Spirit Book #27: Absorbed Prayer greets you in the lobby of the Hunnewell Building and provides of preview of the exhibition in Visitors Center. Created in 2001, it is still one of my favorites. The cradle is made from the stems that hold the chestnut blossoms and then the conkers to the spire. In the autumn, they fall to the ground along with the conkers that my kids used to carry home every year. I gathered them along High Street in Newburyport during one of my walks.
The pages are made from Lokta paper from Nepal and the cover of Mashamba paper from Africa. The stitching is done with gold metallic thread. Glass seed beads are at the center of the spirals. At the exhibition, the Spirit Books are all in cases but there are sample papers on binder rings so you can feel the textures of the papers.
My favorite part of the Spirit Books is the stitching and my favorite patterns are spirals. I find stitching to be a kind of meditation. I draw the pattern on back of the pages and then poke holes for the stitches. When I am sewing, I know exactly where to put the needle and can relax into the slow up and down movement of my hand.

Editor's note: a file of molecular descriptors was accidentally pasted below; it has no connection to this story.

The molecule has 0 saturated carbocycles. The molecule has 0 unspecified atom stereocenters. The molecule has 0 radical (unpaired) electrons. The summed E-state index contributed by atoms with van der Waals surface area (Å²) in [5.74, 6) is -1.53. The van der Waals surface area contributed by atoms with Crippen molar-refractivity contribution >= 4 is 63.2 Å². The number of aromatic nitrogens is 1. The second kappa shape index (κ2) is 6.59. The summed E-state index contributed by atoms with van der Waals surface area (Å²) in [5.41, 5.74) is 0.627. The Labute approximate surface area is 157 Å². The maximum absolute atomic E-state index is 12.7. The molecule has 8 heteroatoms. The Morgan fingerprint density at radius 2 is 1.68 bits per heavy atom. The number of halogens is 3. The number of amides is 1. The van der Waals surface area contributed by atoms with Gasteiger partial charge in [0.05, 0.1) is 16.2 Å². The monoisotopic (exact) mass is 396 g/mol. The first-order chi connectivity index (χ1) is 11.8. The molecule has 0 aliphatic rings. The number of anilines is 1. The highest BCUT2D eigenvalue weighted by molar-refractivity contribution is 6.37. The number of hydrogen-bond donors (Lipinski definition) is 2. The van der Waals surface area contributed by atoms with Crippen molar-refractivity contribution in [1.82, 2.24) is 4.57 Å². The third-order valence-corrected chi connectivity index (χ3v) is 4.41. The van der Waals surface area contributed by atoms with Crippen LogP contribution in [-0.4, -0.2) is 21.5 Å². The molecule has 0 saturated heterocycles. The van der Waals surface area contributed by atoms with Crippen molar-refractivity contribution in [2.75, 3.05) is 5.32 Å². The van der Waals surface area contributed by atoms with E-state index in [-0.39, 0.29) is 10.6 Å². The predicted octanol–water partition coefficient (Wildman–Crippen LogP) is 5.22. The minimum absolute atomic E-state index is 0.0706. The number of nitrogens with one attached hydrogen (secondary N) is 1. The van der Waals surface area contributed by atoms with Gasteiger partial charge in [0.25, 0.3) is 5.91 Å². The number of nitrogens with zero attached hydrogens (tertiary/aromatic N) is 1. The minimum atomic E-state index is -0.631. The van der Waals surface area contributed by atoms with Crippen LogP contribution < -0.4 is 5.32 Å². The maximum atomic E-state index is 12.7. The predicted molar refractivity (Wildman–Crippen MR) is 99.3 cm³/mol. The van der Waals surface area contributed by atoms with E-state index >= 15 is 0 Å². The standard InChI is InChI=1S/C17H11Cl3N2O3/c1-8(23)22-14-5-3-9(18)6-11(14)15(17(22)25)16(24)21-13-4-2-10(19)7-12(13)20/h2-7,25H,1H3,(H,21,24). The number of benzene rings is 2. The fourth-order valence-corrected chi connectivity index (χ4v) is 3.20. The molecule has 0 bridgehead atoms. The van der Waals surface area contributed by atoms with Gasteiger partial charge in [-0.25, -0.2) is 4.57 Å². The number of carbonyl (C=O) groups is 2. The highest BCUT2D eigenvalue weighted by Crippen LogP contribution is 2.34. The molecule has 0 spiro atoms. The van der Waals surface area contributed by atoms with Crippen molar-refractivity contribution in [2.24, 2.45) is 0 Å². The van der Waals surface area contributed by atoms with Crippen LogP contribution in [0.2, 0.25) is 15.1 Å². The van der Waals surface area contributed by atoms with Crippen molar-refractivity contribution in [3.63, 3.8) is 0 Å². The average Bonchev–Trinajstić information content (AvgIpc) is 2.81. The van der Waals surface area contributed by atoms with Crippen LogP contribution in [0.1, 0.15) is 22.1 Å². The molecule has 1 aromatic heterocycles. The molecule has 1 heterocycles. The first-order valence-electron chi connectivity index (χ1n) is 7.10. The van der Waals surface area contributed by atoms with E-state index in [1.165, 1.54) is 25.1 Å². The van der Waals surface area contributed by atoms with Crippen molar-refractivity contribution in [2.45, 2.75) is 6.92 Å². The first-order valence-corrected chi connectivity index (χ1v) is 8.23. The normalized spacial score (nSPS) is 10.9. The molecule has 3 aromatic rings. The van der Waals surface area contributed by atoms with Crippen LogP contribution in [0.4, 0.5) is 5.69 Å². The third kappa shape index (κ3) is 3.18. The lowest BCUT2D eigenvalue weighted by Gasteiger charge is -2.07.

The name “Absorbed Prayer” comes from the book, Time Sanctified: The Book of Hours in Medieval Art and Life where the author, Roger S. Wieck, wrote: “Books of Hours reveal something about the medieval experience of absorbed prayer.” I like to think the Spirit Books reveal the same about my experience.
See the Spirit Books on display in the Hunnewell Visitor Center from May 4–July 22, 2018.
Visitor Center Hours: 10 AM–5 PM, closed Wednesdays
This post was originally published on Susan Kapuscinski Gaylord’s blog, and was reprinted with her permission.